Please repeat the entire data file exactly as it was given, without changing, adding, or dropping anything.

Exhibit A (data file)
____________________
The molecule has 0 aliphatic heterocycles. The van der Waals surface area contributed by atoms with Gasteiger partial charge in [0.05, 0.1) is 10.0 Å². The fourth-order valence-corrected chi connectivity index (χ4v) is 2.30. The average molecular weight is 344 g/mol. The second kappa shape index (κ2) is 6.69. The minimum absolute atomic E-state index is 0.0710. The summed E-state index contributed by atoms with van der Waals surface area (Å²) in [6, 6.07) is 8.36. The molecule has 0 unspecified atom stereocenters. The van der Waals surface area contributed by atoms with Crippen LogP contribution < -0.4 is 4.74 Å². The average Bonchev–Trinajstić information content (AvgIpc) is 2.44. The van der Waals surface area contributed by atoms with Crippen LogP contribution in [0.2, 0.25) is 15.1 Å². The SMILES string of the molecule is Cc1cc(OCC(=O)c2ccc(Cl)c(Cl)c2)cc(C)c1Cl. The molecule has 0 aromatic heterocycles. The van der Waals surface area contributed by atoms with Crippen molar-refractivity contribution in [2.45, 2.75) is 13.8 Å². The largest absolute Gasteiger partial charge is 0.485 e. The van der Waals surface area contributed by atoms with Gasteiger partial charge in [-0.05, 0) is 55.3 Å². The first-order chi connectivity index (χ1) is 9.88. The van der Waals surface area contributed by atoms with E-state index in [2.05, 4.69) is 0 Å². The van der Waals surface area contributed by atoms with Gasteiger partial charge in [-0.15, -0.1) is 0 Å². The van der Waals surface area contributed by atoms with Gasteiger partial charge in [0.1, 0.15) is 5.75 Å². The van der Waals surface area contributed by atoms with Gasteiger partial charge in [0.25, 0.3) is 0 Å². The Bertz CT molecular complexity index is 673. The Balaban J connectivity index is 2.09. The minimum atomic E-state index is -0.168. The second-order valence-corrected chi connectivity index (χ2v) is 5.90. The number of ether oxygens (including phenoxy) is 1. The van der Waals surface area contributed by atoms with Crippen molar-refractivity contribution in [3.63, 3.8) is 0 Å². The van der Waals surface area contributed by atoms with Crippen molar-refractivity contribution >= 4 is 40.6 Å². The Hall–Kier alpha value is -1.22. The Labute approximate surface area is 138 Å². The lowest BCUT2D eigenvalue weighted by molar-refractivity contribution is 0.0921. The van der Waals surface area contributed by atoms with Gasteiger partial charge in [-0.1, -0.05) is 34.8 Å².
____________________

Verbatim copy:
The molecule has 0 aliphatic heterocycles. The van der Waals surface area contributed by atoms with Gasteiger partial charge in [0.05, 0.1) is 10.0 Å². The fourth-order valence-corrected chi connectivity index (χ4v) is 2.30. The average molecular weight is 344 g/mol. The second kappa shape index (κ2) is 6.69. The minimum absolute atomic E-state index is 0.0710. The summed E-state index contributed by atoms with van der Waals surface area (Å²) in [6, 6.07) is 8.36. The molecule has 0 unspecified atom stereocenters. The van der Waals surface area contributed by atoms with Crippen LogP contribution < -0.4 is 4.74 Å². The average Bonchev–Trinajstić information content (AvgIpc) is 2.44. The van der Waals surface area contributed by atoms with Crippen LogP contribution in [0.2, 0.25) is 15.1 Å². The SMILES string of the molecule is Cc1cc(OCC(=O)c2ccc(Cl)c(Cl)c2)cc(C)c1Cl. The molecule has 0 aromatic heterocycles. The van der Waals surface area contributed by atoms with Crippen molar-refractivity contribution in [2.45, 2.75) is 13.8 Å². The largest absolute Gasteiger partial charge is 0.485 e. The van der Waals surface area contributed by atoms with Gasteiger partial charge in [-0.05, 0) is 55.3 Å². The first-order chi connectivity index (χ1) is 9.88. The van der Waals surface area contributed by atoms with E-state index in [2.05, 4.69) is 0 Å². The van der Waals surface area contributed by atoms with Gasteiger partial charge in [-0.15, -0.1) is 0 Å². The van der Waals surface area contributed by atoms with Gasteiger partial charge in [0.1, 0.15) is 5.75 Å². The van der Waals surface area contributed by atoms with Gasteiger partial charge in [0.25, 0.3) is 0 Å². The Bertz CT molecular complexity index is 673. The Balaban J connectivity index is 2.09. The minimum atomic E-state index is -0.168. The second-order valence-corrected chi connectivity index (χ2v) is 5.90. The number of ether oxygens (including phenoxy) is 1. The van der Waals surface area contributed by atoms with Crippen molar-refractivity contribution in [3.63, 3.8) is 0 Å². The van der Waals surface area contributed by atoms with Crippen molar-refractivity contribution >= 4 is 40.6 Å². The Hall–Kier alpha value is -1.22. The Labute approximate surface area is 138 Å². The lowest BCUT2D eigenvalue weighted by molar-refractivity contribution is 0.0921. The van der Waals surface area contributed by atoms with Gasteiger partial charge in [-0.1, -0.05) is 34.8 Å².